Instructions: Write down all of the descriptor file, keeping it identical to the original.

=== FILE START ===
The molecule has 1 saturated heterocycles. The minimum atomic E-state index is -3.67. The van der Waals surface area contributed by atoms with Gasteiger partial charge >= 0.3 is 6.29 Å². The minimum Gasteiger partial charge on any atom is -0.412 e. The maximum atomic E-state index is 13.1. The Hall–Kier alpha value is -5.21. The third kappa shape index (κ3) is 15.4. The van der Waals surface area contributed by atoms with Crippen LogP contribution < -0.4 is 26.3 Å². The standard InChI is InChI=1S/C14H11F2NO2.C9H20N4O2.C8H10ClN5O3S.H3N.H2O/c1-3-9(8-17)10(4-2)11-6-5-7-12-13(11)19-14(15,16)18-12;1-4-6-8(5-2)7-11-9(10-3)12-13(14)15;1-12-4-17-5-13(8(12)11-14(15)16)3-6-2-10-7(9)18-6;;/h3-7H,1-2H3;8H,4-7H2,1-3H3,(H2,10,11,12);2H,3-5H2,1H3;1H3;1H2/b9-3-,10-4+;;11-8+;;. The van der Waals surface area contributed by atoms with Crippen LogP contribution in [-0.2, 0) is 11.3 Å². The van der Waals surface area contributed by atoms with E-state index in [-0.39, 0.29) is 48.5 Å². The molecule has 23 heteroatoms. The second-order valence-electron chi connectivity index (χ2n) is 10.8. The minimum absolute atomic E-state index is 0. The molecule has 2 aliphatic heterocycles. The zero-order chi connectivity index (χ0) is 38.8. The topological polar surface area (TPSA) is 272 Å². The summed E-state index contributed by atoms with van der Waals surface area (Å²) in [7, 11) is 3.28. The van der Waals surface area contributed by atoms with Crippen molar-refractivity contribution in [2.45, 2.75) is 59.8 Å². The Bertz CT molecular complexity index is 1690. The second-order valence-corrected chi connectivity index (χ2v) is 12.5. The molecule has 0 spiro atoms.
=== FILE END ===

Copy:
The molecule has 1 saturated heterocycles. The minimum atomic E-state index is -3.67. The van der Waals surface area contributed by atoms with Gasteiger partial charge >= 0.3 is 6.29 Å². The minimum Gasteiger partial charge on any atom is -0.412 e. The maximum atomic E-state index is 13.1. The Hall–Kier alpha value is -5.21. The third kappa shape index (κ3) is 15.4. The van der Waals surface area contributed by atoms with Crippen LogP contribution < -0.4 is 26.3 Å². The standard InChI is InChI=1S/C14H11F2NO2.C9H20N4O2.C8H10ClN5O3S.H3N.H2O/c1-3-9(8-17)10(4-2)11-6-5-7-12-13(11)19-14(15,16)18-12;1-4-6-8(5-2)7-11-9(10-3)12-13(14)15;1-12-4-17-5-13(8(12)11-14(15)16)3-6-2-10-7(9)18-6;;/h3-7H,1-2H3;8H,4-7H2,1-3H3,(H2,10,11,12);2H,3-5H2,1H3;1H3;1H2/b9-3-,10-4+;;11-8+;;. The van der Waals surface area contributed by atoms with Crippen LogP contribution in [-0.2, 0) is 11.3 Å². The van der Waals surface area contributed by atoms with E-state index in [-0.39, 0.29) is 48.5 Å². The molecule has 23 heteroatoms. The second-order valence-electron chi connectivity index (χ2n) is 10.8. The minimum absolute atomic E-state index is 0. The molecule has 2 aliphatic heterocycles. The zero-order chi connectivity index (χ0) is 38.8. The topological polar surface area (TPSA) is 272 Å². The summed E-state index contributed by atoms with van der Waals surface area (Å²) in [7, 11) is 3.28. The van der Waals surface area contributed by atoms with Crippen molar-refractivity contribution in [2.45, 2.75) is 59.8 Å². The Bertz CT molecular complexity index is 1690. The second-order valence-corrected chi connectivity index (χ2v) is 12.5. The molecule has 0 spiro atoms.